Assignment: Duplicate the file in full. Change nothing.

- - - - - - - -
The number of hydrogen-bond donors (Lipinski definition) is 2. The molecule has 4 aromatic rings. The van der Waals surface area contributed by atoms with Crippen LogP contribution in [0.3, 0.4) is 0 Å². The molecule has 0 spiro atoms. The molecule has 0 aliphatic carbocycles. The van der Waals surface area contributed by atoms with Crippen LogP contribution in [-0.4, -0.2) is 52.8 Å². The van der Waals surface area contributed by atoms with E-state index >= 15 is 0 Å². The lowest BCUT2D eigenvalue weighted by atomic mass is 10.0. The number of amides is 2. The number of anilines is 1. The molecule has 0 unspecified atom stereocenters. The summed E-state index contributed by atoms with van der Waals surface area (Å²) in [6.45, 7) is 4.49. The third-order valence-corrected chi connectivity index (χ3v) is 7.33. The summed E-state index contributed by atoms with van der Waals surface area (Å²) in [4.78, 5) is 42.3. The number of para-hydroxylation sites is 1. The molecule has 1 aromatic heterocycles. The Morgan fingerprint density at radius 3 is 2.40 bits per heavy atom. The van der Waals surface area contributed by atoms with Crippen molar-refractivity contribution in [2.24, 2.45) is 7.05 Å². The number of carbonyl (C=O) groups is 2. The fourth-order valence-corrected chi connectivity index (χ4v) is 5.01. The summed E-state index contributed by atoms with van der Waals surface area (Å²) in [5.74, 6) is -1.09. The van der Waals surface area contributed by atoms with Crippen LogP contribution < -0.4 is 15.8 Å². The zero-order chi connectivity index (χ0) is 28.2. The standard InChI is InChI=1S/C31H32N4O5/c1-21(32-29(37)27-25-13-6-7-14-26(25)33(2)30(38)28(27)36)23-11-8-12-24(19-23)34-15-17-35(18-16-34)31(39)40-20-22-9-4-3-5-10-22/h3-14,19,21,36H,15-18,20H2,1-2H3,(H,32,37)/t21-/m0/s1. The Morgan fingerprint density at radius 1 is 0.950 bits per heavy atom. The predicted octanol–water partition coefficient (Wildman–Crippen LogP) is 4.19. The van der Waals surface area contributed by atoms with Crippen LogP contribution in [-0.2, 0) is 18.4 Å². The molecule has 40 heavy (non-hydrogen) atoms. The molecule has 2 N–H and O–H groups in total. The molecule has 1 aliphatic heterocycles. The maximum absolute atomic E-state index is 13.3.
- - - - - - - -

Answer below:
The number of hydrogen-bond donors (Lipinski definition) is 2. The molecule has 4 aromatic rings. The van der Waals surface area contributed by atoms with Crippen LogP contribution in [0.3, 0.4) is 0 Å². The molecule has 0 spiro atoms. The molecule has 0 aliphatic carbocycles. The van der Waals surface area contributed by atoms with Crippen LogP contribution in [-0.4, -0.2) is 52.8 Å². The van der Waals surface area contributed by atoms with E-state index >= 15 is 0 Å². The lowest BCUT2D eigenvalue weighted by atomic mass is 10.0. The number of amides is 2. The number of anilines is 1. The molecule has 0 unspecified atom stereocenters. The summed E-state index contributed by atoms with van der Waals surface area (Å²) in [6.45, 7) is 4.49. The third-order valence-corrected chi connectivity index (χ3v) is 7.33. The summed E-state index contributed by atoms with van der Waals surface area (Å²) in [4.78, 5) is 42.3. The number of para-hydroxylation sites is 1. The molecule has 1 aromatic heterocycles. The Morgan fingerprint density at radius 3 is 2.40 bits per heavy atom. The van der Waals surface area contributed by atoms with Crippen molar-refractivity contribution in [2.24, 2.45) is 7.05 Å². The number of carbonyl (C=O) groups is 2. The fourth-order valence-corrected chi connectivity index (χ4v) is 5.01. The summed E-state index contributed by atoms with van der Waals surface area (Å²) in [5.74, 6) is -1.09. The van der Waals surface area contributed by atoms with Crippen LogP contribution < -0.4 is 15.8 Å². The zero-order chi connectivity index (χ0) is 28.2. The standard InChI is InChI=1S/C31H32N4O5/c1-21(32-29(37)27-25-13-6-7-14-26(25)33(2)30(38)28(27)36)23-11-8-12-24(19-23)34-15-17-35(18-16-34)31(39)40-20-22-9-4-3-5-10-22/h3-14,19,21,36H,15-18,20H2,1-2H3,(H,32,37)/t21-/m0/s1. The Morgan fingerprint density at radius 1 is 0.950 bits per heavy atom. The predicted octanol–water partition coefficient (Wildman–Crippen LogP) is 4.19. The van der Waals surface area contributed by atoms with Crippen LogP contribution in [-0.2, 0) is 18.4 Å². The molecule has 40 heavy (non-hydrogen) atoms. The molecule has 2 N–H and O–H groups in total. The molecule has 1 aliphatic heterocycles. The maximum absolute atomic E-state index is 13.3.